I’d never pretend to be a singer but it’s an advantage I think. As song accompanists you need to physically be able to sympathise with what singers are doing, so that you can react instinctively. You need to know what it feels like to breathe, how the text works physically, what takes longer to say than something else. I send all my own students for singing lessons, maybe a couple a term. I say, I don’t care what sort of noise you are making it’s just the knowledge of how to sing that you need. When I was at college I ended up playing for all the singing lessons I could. I was also lucky enough to play for masterclasses for Sutherland and Schwarzkopf which was fascinating. Most young pianists play for voice lessons, so we hear what works and what doesn’t work.
As well as having a few accompanist students each year you also spend a considerable amount of your time leading masterclasses for singers and their accompanists.
Yes, I do master classes all over the place wherever I possibly can. I try to teach the song as a whole to the duo. If I do a concert in New York I will do a masterclass at Juilliard and maybe work with the young artists at the Met or whatever. My summers are basically all master classes. I go to Ravinia every year to do one of the few song courses in the States for young singers and last summer I spent 10 days in Aldeburgh running a course with Christoph Prégardien working on Schubert’s songs from 1824-25.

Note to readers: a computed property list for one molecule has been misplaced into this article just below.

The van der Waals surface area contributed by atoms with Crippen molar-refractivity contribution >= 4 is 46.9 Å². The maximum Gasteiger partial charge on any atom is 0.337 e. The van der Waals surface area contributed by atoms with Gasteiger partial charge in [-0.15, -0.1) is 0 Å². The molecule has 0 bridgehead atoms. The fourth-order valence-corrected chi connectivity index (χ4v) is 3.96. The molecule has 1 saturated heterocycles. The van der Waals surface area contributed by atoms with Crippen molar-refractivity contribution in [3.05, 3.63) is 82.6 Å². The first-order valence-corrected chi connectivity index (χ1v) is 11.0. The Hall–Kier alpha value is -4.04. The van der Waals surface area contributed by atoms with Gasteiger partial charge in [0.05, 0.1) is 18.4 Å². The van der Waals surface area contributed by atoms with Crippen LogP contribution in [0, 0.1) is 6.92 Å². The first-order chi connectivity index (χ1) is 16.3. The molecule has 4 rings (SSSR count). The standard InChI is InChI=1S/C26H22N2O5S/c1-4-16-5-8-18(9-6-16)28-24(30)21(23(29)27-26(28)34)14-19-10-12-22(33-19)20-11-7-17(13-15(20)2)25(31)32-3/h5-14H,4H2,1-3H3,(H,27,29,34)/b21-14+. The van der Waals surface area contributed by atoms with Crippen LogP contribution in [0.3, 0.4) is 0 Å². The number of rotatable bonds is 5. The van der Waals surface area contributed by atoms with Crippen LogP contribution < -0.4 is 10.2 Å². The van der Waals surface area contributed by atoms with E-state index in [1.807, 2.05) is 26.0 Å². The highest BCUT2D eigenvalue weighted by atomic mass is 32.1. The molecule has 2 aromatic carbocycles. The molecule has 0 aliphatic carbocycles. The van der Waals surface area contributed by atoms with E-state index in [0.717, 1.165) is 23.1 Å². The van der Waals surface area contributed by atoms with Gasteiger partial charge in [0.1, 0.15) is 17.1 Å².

You also work a lot in Scotland don’t you?
I go to Crear on the West Coast which is amazing. It has stunning views over Jura and Islay. I do a masterclass for singers who are slightly older which I think is important. One year there was a lady who won the Ferrier Award back in 1984 then had 6 kids and hadn’t sung in public for 25 years. It’s also for those who have changed voice type they were mezzo’s and are now sopranos or something and sometimes we have singers who have maybe been in Scottish Opera Chorus for many years and have always had fantastic voices, but want to do a bit more.
I also do my own wonderful masterclass in Scotland called Oxenfoord with amateurs and professionals – last year we had an age range of 11-89!
What do you like about working with younger singers?